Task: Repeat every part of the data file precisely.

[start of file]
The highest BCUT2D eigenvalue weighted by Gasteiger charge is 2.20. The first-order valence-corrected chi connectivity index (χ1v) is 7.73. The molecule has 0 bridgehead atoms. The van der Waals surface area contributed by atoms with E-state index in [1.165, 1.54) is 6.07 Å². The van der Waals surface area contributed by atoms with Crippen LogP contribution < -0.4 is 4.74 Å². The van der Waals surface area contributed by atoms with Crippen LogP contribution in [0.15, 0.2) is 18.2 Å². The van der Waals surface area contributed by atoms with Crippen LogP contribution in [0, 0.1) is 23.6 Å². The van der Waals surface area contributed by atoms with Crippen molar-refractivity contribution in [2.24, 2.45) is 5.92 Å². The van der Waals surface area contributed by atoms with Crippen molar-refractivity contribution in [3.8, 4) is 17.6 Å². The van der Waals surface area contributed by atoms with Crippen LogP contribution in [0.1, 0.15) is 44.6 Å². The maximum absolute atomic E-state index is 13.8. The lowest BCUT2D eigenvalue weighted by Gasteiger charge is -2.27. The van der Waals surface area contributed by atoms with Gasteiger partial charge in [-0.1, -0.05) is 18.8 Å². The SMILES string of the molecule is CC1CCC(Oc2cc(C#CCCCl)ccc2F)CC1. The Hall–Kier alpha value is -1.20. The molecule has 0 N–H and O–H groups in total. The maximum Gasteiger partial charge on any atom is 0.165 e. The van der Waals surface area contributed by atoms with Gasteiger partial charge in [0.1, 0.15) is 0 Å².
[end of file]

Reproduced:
The highest BCUT2D eigenvalue weighted by Gasteiger charge is 2.20. The first-order valence-corrected chi connectivity index (χ1v) is 7.73. The molecule has 0 bridgehead atoms. The van der Waals surface area contributed by atoms with E-state index in [1.165, 1.54) is 6.07 Å². The van der Waals surface area contributed by atoms with Crippen LogP contribution < -0.4 is 4.74 Å². The van der Waals surface area contributed by atoms with Crippen LogP contribution in [0.15, 0.2) is 18.2 Å². The van der Waals surface area contributed by atoms with Crippen LogP contribution in [0, 0.1) is 23.6 Å². The van der Waals surface area contributed by atoms with Crippen molar-refractivity contribution in [2.24, 2.45) is 5.92 Å². The van der Waals surface area contributed by atoms with Crippen molar-refractivity contribution in [3.8, 4) is 17.6 Å². The van der Waals surface area contributed by atoms with Crippen LogP contribution in [0.1, 0.15) is 44.6 Å². The maximum absolute atomic E-state index is 13.8. The lowest BCUT2D eigenvalue weighted by Gasteiger charge is -2.27. The van der Waals surface area contributed by atoms with Gasteiger partial charge in [-0.1, -0.05) is 18.8 Å². The SMILES string of the molecule is CC1CCC(Oc2cc(C#CCCCl)ccc2F)CC1. The Hall–Kier alpha value is -1.20. The molecule has 0 N–H and O–H groups in total. The maximum Gasteiger partial charge on any atom is 0.165 e. The van der Waals surface area contributed by atoms with Gasteiger partial charge in [0.1, 0.15) is 0 Å².